How Does Use Of Make_unique Prevent Memory-leak, In C++?

fn(unique_ptr<A>{new A{}},unique_ptr<B>{new B{}});

is troublesome as A or B gets leaked if an exception is thrown there.


on the other hand is considered exception-safe.


Why? How does use of make_unique prevent memory-leak?
What does make_unique do that the defaultunique_ptr does not?

Kindly help me out, please.
Thank you.



How does use of make_unique prevent memory-leak, in C++?

std::make_unique doesn't "prevent" memory-leak in the sense that it's still possible to write memory leaks in programs that use std::make_unique.

What does std::make_unique is make it easier to write programs that don't have memory leaks.

A or B gets leaked if an exception is thrown there.


Pre C++17:

Because if you allocate A, then call constructor of B before constructing the std::unique_ptr that was supposed to own A, and the constructor of B throws, then A will leak (or same happens with A and B reversed).

Since C++17:

There's no leak since the scenario described above cannot happen anymore in the shown example.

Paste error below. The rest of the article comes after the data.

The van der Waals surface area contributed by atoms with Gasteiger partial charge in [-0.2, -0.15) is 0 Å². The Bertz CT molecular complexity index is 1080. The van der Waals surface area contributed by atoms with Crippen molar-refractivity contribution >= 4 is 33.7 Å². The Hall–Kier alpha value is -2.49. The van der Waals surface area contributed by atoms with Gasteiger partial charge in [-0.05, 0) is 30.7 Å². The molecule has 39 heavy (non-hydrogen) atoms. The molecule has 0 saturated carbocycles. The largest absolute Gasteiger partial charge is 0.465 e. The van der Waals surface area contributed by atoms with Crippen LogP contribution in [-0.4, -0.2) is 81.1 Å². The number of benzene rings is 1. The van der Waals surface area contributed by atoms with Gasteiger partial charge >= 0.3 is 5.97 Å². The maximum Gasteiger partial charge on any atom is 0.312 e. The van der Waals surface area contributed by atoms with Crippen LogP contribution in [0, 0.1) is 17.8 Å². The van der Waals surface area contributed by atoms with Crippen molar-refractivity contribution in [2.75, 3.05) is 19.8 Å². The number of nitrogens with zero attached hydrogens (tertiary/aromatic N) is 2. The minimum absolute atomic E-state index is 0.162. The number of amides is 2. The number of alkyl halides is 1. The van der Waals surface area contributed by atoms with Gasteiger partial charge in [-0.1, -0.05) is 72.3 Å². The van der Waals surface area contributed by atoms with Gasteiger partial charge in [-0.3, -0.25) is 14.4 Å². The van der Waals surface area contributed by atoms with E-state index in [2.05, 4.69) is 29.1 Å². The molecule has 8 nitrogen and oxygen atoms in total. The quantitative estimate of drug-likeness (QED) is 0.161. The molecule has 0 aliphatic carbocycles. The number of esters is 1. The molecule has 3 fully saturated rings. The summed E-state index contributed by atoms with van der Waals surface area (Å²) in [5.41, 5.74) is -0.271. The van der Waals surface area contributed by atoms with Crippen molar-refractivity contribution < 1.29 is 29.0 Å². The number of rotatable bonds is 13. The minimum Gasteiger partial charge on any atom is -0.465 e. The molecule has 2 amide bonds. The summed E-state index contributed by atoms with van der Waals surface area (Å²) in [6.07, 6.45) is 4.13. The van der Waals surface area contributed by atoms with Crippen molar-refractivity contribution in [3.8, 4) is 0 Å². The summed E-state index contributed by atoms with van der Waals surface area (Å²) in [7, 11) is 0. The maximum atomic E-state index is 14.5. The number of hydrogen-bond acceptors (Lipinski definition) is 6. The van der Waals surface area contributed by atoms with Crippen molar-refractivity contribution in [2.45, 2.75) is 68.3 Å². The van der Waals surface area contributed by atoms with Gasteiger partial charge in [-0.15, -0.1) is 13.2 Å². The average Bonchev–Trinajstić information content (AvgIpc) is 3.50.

What does make_unique do that the default unique_ptr does not?

std::make_unique allocates memory, and either successfully returns a valid std::unique_ptr, or throws an exception without leaking memory.

std::unique_ptr(T*) accepts a pointer that was allocated separately. If an exception is thrown before the constructor is called, then there will never have been a unique pointer owning the allocation.

It's possible to fix the (pre-C++17) bug without using std::make_unique:

auto a = std::unique_ptr<A>{new A{}};
auto b = std::unique_ptr<B>{new B{}};
fn(std::move(a), std::move(b));

But if you always use std::make_unique, then you won't accidentally make the mistake of writing leaky version. Furthermore, std::make_unique lets you avoid writing new which allows you to use the rule of thumb "write exactly one delete for each new". 0 new -> 0 delete.